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JLA Open Access Issue highlights nanoprocessing research.

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August 15, 2012 - Journal of Laser Applications (JLA) is offering its special edition on recent research in laser-based nanoprocessing free for viewing and download. This issue, "Generation of Sub-100 nm Structures by Nonlinear Laser-Material Integration," consists of midterm progress report on 6-year study that was initiated in 2008 by German Research Foundation (DFG). September edition is co-edited by Ostendorf with Drs. Karsten Koenig of Saarland University and Yongfeng Lu of University of Nebraska.

JLA Special Open Access Issue to Highlight Revolutionary Nanoprocessing Research


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Laser Institute of America (LIA)
13501 Ingenuity Drive, Suite 128
Orlando, FL, 32826
USA



Press release date: August 13, 2012

ORLANDO, FL - For the first time, the Journal of Laser Applications (JLA) is offering its special edition on recent cutting-edge research in laser-based nanoprocessing free for viewing and download.

The issue, "Generation of Sub-100 nm Structures by Nonlinear Laser-Material Integration," is a midterm progress report on a six-year study initiated in 2008 by the German Research Foundation (DFG). JLA, the official journal of the Laser Institute of America, is offering this open-access edition to all viewers at http://jla.aip.org/resource/1/jlapen/v24/i4.

"Nanoprocessing is one of the most interesting directions in laser materials processing," says JLA editor Dr. Andreas Ostendorf, a professor at Ruhr-University Bochum near Cologne, Germany. "Many physical, chemical, biological and technical effects are strongly influenced on the nanoscale. The interaction of living cells with their environment is determined by, among other things, the nanostructures at which they adhere. The propagation of light can be controlled on the nanoscale, and surface wetting is driven by structures below the micrometer range."

As photolithography reaches the diffraction limit, laser processing comes into play, Ostendorf says. He is part of a team coordinating the DFG investigation into how the diffraction limit could be overcome; 16 cooperative projects are being funded in this study.

Highlights of the issue's topics and their contributors include: · Control of ionization rates by using temporally asymmetrically shaped fs pulses for nanostructuring in fused silica (University Kassel) · Optical trap assisted laser nanostructuring in the near-field of microparticles (University Erlangen) · Comparison of femtosecond laser-induced high-frequency and low-frequency periodic surface structures in metals, semiconductors and dielectric materials (Federal Institute of Material Research and Testing, Berlin) · Laser-assisted fabrication of carbon nanostructures, including two-dimensional graphene, one-dimensional carbon nanotubes and zero-dimensional carbon nano-onions (University of Nebraska-Lincoln) · Formation of self-organized nanogratings by in-volume processing of transparent materials (University of Jena) · Nanoablation by optical near fields in close vicinity to plasmonic nanoscale objects (University of Konstanz) · Femtosecond laser-welded nanostructures and plasmonic devices (University of Waterloo)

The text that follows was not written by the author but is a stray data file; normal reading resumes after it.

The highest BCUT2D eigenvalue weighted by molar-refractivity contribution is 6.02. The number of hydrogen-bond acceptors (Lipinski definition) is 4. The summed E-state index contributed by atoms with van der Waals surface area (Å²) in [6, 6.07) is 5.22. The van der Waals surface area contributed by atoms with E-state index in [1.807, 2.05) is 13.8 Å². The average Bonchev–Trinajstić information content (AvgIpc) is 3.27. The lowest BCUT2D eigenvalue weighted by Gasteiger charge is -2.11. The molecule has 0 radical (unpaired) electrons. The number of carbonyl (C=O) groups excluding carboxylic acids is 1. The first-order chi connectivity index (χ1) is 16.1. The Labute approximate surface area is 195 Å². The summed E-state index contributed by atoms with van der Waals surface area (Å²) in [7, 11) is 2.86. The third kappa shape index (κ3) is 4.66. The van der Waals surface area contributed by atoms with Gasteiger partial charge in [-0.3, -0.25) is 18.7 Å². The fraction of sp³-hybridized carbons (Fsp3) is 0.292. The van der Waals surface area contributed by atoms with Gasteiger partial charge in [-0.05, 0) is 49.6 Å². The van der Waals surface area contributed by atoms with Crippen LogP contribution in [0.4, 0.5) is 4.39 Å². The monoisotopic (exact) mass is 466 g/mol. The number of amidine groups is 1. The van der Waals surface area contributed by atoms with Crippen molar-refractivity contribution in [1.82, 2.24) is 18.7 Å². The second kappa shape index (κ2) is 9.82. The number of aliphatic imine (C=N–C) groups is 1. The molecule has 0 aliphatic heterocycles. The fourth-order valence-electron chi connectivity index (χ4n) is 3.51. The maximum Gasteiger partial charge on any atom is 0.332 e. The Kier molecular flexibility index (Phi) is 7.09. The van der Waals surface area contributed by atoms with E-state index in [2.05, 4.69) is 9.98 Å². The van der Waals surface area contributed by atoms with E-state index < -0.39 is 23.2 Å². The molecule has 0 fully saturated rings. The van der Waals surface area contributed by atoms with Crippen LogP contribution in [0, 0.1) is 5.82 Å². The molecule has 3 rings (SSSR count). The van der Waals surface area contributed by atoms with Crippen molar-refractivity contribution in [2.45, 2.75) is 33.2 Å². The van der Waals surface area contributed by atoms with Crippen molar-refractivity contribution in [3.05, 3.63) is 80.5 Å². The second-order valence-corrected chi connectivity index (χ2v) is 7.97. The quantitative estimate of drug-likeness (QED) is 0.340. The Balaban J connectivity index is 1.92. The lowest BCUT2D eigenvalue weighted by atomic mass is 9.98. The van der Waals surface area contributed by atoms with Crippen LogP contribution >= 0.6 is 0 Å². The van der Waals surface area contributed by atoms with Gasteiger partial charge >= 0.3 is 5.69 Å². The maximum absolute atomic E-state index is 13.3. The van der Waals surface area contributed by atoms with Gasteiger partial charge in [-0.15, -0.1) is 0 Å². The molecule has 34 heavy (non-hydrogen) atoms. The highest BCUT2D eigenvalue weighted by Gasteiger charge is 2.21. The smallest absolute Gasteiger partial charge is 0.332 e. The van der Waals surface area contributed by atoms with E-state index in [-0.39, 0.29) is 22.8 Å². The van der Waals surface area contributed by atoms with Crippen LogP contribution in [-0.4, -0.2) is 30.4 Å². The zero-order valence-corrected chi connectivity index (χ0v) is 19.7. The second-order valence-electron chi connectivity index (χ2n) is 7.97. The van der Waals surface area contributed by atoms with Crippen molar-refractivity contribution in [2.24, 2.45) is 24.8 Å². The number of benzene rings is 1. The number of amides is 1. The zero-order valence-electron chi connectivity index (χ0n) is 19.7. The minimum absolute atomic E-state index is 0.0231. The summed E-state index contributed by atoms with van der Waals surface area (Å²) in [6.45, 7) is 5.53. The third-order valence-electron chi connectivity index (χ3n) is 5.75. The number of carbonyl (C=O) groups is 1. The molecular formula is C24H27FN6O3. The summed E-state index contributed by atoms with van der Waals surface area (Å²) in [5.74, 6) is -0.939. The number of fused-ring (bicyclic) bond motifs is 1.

"In the past, engineers have tried to push the resolution in microprocessing toward the µm limit," Ostendorf writes in the edition's introductory remarks. "Classical wave optics, with its diffraction limit, was regarded as the bottom line beyond which only radically new phenomena allow defined structuring, e.g., by bottom-up technologies. Over the last decade, however, many research groups have demonstrated that by using field enhancement and near-field effects as well as nonlinear laser-material interaction, the minimum structure sizes can be driven down about 1 order of magnitude. The key was to adjust the material properties exactly to the laser parameters or vice versa."

The special September edition, co-edited by Ostendorf with Drs. Karsten Koenig of Saarland University and Yongfeng Lu of the University of Nebraska, "demonstrates the versatile methods such as near infrared femtosecond laser exposure to generate structures even below 100 nm, i.e., far below the diffraction limit."

Further conveying the importance of such research will be the Nanomanufacturing Conference co-chaired by Dr. Lu at ICALEO 2012 in Anaheim in September.

"In order for the journal to serve its purpose as a place for people to present refereed papers and for us to get the message out about material processing, we continually strive to provide must-read content to make the journal as relevant to our audience as possible," noted LIA Executive Director Peter Baker. LIA President Dr. Reinhart Poprawe serves as editor-in-chief of the quarterly publication, which is published in partnership with the American Institute of Physics (AIP).

The Journal of Laser Applications® (JLA) is the official journal of the Laser Institute of America and serves as the major international forum for exchanging ideas and information in disciplines that apply laser technology. Internationally known editors, reviewers and columnists deliver the latest results of their research worldwide, dealing with the diverse, practical applications of laser technology. This special issue highlighting Revolutionary Nanoprocessing Research is available for open-access to all viewers. Visit http://jla.aip.org/resource/1/jlapen/v24/i4 and click on "Browse Special Issue".

About LIA Laser Institute of America (LIA), founded in 1968, is the professional society for laser applications and safety. Our mission is to foster lasers, laser applications and laser safety worldwide. www.lia.org, 13501 Ingenuity Drive, Suite 128, Orlando, FL 32826, +1.407.380.1553.
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